Noah Kim@wuss · in progress ▓▓▓▓▓▓░░ 85%
@bikebodenberger @nickabouzeid That's my assumption as well, but since it uses cameras, how would it handle a really busy store with a bunch of people all exactly 5' 10" tall? I'm assuming it could potentially fall back to it's other inputs, but the complexity of doing what it's doing would seem like it needs every piece of the triangulation to make an accurate charge. Maybe the cameras are embedded in the shelves themselves (vs maybe in the ceilings) and it uses some sort of pattern/face recognition to identify you. There has to be some fringe cases where it could break though. Ex. when you're sitting there thinking about what to get, and you're in someone's way so they kind of duck underneath you and reach in front of you to get what they need. Or what if you get cold while you're shopping, and put a jacket and hat on? My gut says this could be hacked by people pretty easily and they seem to be trusting the tech a lot, but then again, we have cars driving around by themselves, so maybe it all works?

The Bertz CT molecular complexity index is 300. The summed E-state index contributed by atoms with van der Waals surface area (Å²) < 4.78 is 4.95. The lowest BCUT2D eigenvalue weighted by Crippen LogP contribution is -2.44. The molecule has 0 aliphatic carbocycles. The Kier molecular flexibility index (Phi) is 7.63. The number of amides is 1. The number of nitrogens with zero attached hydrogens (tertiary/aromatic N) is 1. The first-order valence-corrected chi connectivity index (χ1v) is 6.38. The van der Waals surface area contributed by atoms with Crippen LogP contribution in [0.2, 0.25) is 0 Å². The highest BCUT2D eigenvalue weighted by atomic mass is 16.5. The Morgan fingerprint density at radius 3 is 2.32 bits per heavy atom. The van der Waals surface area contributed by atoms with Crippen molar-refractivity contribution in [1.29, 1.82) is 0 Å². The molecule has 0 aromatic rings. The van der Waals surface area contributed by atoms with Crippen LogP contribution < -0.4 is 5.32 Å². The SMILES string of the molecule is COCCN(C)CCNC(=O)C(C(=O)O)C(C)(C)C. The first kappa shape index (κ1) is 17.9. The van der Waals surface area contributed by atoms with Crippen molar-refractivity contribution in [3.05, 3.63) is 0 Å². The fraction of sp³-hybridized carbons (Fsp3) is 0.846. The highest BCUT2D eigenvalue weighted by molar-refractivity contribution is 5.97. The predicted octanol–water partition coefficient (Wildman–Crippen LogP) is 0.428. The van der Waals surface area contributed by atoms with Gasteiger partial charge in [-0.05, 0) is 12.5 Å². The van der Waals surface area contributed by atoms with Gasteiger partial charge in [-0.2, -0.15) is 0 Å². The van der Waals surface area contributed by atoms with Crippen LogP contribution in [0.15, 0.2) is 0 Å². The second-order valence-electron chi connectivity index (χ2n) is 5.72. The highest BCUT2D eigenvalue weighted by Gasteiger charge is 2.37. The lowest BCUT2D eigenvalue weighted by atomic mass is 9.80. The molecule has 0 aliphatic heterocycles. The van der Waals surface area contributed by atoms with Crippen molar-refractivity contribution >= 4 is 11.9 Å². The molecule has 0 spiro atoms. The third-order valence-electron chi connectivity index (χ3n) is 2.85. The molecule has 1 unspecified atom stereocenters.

Michael@bikebodenberger · Project Lead, A&G Labs
@wuss @nickabouzeid Maybe I'm way off, but I'm thinkin' the cameras use facial recognition as an identifier. If they aren't using something like bluetooth, then there needs to be a unique identifier to tie you to your app. The baseline photos could be uploaded during app onboarding or maybe there's even a facial scan feature. And the more you use the store, the more data (images of you) Amazon feeds back into their neural net. Which is where the machine learning comes in. The store is learning more about you each time you use it, painting a clearer picture of you and your buying behavior.
Ethan Kravitz@ethosventures · CTO, Overnight